I continued to surf through the late '60s until I went off to college. I was there during the dredging and building of Hawaii Kai. When there was no surf on the sought shore we would hitch hike out to Sandy or Makapu to body surf. At that time the breaks along Sandy Beach had not been identified. We just rode the shore break or the adjacent reef to the left when it got bigger. One year a huge swell came through. Kaiser was building the treatment plant and had erected a long steel pier out into the deep water for laying a pipe for the effluent matter. The contractor had a crane which ran on railroad tracks that he left at the seaward end of the pier. The swell was so large that it broke over the crane, drove it all the way back to shore and bent up the pier. I recall Fred Hemmings was able to get out to attempt a coupe of rides and wound up having to wait all afternoon for the swell to subside so that he could get in to shore.
I returned to Honolulu after college and attempted surfing again but by that time the sport had taken off and the population of inexperienced surfers made the sport so dangerous that it took all of the fun out of it.
I have put on a good amount of weight since my earlier surfing days. Arthritis in my knees keeps me from enjoying the sport whenever I get back home. I have an eleven foot Stewart hanging in the garage and lots of fond memories of wonderful south swells and harrowing rides atop large waves with the coral heads exposing themselves as the waves would draw the water outward. One of the fondest of those memories was riding Waikiki at First break in the early '60s. On one of those days I experienced a ride from outside that terminated at Queens. I have a book with an aerial photo of all of the line ups from first break to shore. From what I am told those larger swells are very rare nowadays. Ah, what wonderful dreams those memories make. Nothing like awakening after a long ride on a big one.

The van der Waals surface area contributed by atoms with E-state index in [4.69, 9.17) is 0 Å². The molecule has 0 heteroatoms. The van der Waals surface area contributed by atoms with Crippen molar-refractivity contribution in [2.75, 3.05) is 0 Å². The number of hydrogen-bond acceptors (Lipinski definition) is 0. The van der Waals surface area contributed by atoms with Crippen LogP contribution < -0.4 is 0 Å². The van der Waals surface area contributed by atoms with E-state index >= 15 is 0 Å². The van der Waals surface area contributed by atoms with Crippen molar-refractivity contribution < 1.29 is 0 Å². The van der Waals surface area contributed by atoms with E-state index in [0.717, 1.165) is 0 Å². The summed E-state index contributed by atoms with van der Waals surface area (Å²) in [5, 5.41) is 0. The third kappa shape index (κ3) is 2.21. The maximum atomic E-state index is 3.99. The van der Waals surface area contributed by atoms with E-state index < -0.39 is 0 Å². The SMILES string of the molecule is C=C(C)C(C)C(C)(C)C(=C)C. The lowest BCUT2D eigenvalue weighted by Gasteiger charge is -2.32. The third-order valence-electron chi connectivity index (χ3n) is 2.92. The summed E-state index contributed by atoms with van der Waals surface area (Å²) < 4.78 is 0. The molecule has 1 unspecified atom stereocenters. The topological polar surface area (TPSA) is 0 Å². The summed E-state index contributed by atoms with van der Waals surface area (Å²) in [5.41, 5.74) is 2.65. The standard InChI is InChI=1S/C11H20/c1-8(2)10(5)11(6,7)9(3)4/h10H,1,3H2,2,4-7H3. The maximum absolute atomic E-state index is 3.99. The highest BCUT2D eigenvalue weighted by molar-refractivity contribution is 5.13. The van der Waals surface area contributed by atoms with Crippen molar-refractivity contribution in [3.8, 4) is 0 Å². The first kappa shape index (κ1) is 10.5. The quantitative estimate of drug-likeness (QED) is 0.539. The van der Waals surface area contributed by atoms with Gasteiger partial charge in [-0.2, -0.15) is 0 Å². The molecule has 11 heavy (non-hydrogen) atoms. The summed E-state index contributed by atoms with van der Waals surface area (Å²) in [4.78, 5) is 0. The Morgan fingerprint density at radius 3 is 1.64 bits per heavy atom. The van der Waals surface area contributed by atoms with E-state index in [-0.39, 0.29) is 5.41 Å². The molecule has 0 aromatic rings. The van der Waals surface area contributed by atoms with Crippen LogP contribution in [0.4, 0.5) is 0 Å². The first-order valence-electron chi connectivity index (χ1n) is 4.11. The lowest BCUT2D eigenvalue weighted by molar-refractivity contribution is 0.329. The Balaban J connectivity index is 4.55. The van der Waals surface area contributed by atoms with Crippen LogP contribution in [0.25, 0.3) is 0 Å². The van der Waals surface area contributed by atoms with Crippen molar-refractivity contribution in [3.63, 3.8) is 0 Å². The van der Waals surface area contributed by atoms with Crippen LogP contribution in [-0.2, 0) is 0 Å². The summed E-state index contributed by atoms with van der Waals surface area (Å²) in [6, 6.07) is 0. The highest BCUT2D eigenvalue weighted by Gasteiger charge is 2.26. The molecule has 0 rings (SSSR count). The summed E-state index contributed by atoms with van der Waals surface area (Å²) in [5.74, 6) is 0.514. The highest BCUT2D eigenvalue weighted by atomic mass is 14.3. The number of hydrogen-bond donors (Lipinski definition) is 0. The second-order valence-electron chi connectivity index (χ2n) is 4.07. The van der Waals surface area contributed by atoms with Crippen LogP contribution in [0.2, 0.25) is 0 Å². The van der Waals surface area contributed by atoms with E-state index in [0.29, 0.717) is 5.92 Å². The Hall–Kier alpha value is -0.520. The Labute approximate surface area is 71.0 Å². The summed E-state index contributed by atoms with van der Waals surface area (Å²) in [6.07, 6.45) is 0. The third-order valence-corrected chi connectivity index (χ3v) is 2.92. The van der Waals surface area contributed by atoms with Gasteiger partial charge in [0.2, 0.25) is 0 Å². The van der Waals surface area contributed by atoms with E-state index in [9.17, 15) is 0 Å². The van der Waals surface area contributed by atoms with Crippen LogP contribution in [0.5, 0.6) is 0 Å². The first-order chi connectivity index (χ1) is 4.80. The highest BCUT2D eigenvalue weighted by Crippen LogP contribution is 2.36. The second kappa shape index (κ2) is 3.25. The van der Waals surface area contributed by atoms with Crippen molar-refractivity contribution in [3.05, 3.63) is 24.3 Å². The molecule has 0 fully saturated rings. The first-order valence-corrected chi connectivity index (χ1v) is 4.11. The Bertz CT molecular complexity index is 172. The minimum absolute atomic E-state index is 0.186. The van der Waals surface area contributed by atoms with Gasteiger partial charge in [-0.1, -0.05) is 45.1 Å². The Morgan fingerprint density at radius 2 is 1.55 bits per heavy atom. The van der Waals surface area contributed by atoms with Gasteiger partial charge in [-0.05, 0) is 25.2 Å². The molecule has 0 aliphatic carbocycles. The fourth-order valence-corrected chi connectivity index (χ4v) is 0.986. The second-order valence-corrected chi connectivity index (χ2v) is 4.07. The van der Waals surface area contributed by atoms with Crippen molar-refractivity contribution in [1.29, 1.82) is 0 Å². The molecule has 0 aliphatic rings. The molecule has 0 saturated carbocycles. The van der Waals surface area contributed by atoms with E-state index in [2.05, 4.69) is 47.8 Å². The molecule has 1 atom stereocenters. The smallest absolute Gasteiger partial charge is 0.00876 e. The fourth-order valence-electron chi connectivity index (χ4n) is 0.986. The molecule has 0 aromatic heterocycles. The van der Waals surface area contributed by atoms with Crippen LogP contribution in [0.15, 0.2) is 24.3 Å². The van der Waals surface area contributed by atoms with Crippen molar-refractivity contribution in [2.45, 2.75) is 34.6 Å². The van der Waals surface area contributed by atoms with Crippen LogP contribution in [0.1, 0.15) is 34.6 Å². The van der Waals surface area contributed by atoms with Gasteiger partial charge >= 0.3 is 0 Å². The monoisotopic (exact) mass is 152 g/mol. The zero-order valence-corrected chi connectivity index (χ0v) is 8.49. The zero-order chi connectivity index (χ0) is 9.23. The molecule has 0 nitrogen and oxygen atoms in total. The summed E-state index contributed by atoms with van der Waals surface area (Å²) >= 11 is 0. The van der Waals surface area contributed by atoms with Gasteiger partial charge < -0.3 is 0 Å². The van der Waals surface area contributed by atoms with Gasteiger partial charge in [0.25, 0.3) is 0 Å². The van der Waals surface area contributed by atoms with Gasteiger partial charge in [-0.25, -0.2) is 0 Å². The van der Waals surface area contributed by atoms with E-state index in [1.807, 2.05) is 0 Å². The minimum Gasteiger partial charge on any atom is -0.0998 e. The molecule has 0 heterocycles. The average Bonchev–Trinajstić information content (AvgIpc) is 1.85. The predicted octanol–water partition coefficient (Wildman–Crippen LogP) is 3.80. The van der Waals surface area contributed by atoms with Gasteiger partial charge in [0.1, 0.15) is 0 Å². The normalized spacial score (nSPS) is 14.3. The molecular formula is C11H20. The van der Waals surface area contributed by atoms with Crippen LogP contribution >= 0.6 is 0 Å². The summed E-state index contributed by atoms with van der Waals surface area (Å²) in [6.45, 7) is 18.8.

Aloha my friend,
- Diamond Head report not available.
- Waikiki report not available.
- Ala Moana report not available.
- Sandy Beach report not available.
- Makapuu report not available.
- North Beach report not available.
- Ehukai reported 6-8 ft at 6:10 AM HST.Wind is VRB 5-10. PT. CLDY
- Sunset report not available.
- Waimea report not available.
- Alii report not available.
- Makaha report not available.
- Nanakuli report not available.
- Maili Pt report not available.
- Maili report not available.
- Oahu Surf HazardsNo high surf advisory or warnings.
- Surf Forecast for OahuSurf along north facing shores will be 8 to 12 feet this morning, then lower to 6 to 10 feet this afternoon and 5 to 8 feet Monday. Surf along west facing shores will be 6 to 9 feet this morning, then lower to 5 to 8 feet this afternoon and 4 to 6 feet […]